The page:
In my work as a businessman I travel a great deal; sometimes on long journeys with a tight schedule of meetings, and at other times with a quick dash that is over in twenty-four hours. In this type of travel, travel for work, that is, you never have as much time as you would like to visit the attractions of a place, yet I think it is nevertheless a privileged form of travel because it opens doors and offers unexpected points of view and allows you to enter into the spirit of a place directly. In these years I have been lucky enough to be able to enrich my horizons with experiences that have opened my mind and allowed me to get to know some wonderful cities, rich in culture and innovation.

It is said that Venice is unique and that the cities that are usually associated with it recall some physical aspects, its canals most of all, so we have the various – numerous – “Venices” located at the four corners of our planet.

And yet on these trips, I have happened to recognise Venice in extremely different cities, in modern cities with futuristic skyscrapers like New York or Dubai, or cities rich in traditions, like Istanbul. All cities at the origin of which and in whose history one can read that same lucid folly and ambition that led to the birth and the flourishing of Venice, that dream on water.

In this stone city rising against every sort of logic from small and swampy islands, I see some sort of spirit of affinity with Dubai, an artificial metropolis that appears like a mirage in the desert, with New York and its striving towards the sky, with the cosmopolitan Istanbul with which the Serenissima contended for trade for so many centuries.

This commonality of spirit with cities so different in size, political importance and economic weight suggests a reflection on what Venice can now represent for the world beyond its cultural value, and that is, as a model city for livability.

Some features of Venetian life taken for granted here could be answers to the problems of contemporary life in large cities, which are marked by the lack of sociality and identity and the impoverishment of relationships and sense of community.

In Venice, sociality is the style of life inherent in a pedestrian and aquatic reality; it is a small city in which you can meet people from all over the world and, thanks to its particular shape, these all interact with each other. Life in the shops, in the bacari and in the taverns, in the market and in the campi and streets is a real and genuine life, the sort of life that is lacking in modern socially dependent societies.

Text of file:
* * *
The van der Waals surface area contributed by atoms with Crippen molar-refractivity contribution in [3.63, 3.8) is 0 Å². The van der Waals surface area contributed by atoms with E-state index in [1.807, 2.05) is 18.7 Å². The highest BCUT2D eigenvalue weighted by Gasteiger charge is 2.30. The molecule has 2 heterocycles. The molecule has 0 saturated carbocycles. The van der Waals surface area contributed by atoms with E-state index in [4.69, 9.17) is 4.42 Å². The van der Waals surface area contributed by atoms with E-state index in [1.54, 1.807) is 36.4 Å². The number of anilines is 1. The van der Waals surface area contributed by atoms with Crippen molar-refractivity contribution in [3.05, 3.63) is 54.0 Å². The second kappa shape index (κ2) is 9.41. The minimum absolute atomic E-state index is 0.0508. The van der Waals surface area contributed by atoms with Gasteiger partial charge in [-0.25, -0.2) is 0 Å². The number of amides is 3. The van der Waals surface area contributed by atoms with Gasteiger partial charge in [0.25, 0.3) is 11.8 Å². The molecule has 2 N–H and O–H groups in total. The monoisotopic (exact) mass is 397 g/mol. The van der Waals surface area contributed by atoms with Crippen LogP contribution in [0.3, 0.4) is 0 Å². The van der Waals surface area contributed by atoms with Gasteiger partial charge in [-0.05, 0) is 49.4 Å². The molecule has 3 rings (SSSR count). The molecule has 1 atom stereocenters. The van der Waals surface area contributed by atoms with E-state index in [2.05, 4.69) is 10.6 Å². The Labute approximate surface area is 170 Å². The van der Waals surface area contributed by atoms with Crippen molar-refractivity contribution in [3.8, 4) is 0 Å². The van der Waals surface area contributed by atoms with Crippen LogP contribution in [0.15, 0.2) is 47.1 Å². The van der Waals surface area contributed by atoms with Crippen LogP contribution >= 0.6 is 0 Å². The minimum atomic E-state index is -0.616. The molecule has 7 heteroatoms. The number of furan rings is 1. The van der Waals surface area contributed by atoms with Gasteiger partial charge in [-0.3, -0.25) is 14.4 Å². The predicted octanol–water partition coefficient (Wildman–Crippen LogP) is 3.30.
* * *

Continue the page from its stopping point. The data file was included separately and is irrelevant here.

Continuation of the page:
But the Venetian heritage is one of a humanity made fragile by the depopulation under way since the 1970s, due on the one hand to an economy reduced almost only to tourism, and on the other to the lack of a visionary and courageous vision.

Being inhabited and alive is an essential condition for Venice and the peculiarity of its daily life to be able to constitute a model of livability for the cities of the new millennium.

In the past the lagoon city was an economic power and even now it needs a strong outward-looking thrust in order to stay alive; not one steeped with nostalgia for an anachronistic model but taking advantage of new opportunities that can be adapted to the size of this city.

I believe that today this marvellous place needs a courageous revitalisation project that creates alternative activities to tourism in the historic city spaces, associated with other productive activities in the hinterland. The idea is to attract the establishment of innovative realities, perhaps thanks to a policy able to create special conditions to attract new investments. In this sense, a special status will probably be the way to go, together with a transport system that allows fast connections with the entire territory, primarily between the airport and the city centre. A diversified and innovative economy, together with the ease of moving between the workplace, home and the rest of the world would be the key to filling homes again in Venice, creating a virtuous circle.

A contemporary Venice that looks to tomorrow cannot think of surviving by exploiting its own myth and forgetting that lucid folly that saw its first rise and which must continue to nourish it. I hope that the spirit of this city of merchants, navigators and dreamers will return to set off on new routes.



Born in Venice in 1981, Marco Vidal is the CEO of the artistic perfume brand The Merchant of Venice and sales manager of the family company, Mavive SpA. He curated the Perfume Section for the Museo di Palazzo Mocenigo and recently received the Confartigianato Leone di Vetro 2019 award.